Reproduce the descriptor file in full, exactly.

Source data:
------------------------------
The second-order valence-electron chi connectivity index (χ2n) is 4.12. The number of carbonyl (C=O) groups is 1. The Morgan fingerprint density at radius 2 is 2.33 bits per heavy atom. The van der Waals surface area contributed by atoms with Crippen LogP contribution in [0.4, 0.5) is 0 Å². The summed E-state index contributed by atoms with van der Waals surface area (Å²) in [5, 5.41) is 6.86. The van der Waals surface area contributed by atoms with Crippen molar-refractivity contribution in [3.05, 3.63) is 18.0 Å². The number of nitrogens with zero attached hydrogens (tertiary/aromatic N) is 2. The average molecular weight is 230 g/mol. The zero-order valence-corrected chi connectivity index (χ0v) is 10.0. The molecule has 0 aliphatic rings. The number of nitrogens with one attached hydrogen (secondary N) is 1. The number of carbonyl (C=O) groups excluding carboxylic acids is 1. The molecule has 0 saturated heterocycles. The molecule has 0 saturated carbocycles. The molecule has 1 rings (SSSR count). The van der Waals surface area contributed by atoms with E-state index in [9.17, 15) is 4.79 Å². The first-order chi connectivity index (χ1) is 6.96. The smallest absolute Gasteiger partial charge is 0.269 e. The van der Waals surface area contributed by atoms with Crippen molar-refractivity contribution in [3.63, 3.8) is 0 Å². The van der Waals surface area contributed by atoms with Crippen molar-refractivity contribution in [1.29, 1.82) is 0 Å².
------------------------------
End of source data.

The second-order valence-electron chi connectivity index (χ2n) is 4.12. The number of carbonyl (C=O) groups is 1. The Morgan fingerprint density at radius 2 is 2.33 bits per heavy atom. The van der Waals surface area contributed by atoms with Crippen LogP contribution in [0.4, 0.5) is 0 Å². The summed E-state index contributed by atoms with van der Waals surface area (Å²) in [5, 5.41) is 6.86. The van der Waals surface area contributed by atoms with Crippen molar-refractivity contribution in [3.05, 3.63) is 18.0 Å². The number of nitrogens with zero attached hydrogens (tertiary/aromatic N) is 2. The average molecular weight is 230 g/mol. The zero-order valence-corrected chi connectivity index (χ0v) is 10.0. The molecule has 0 aliphatic rings. The number of nitrogens with one attached hydrogen (secondary N) is 1. The number of carbonyl (C=O) groups excluding carboxylic acids is 1. The molecule has 0 saturated heterocycles. The molecule has 0 saturated carbocycles. The molecule has 1 rings (SSSR count). The van der Waals surface area contributed by atoms with E-state index in [9.17, 15) is 4.79 Å². The first-order chi connectivity index (χ1) is 6.96. The smallest absolute Gasteiger partial charge is 0.269 e. The van der Waals surface area contributed by atoms with Crippen molar-refractivity contribution in [3.63, 3.8) is 0 Å². The van der Waals surface area contributed by atoms with Crippen molar-refractivity contribution in [1.29, 1.82) is 0 Å².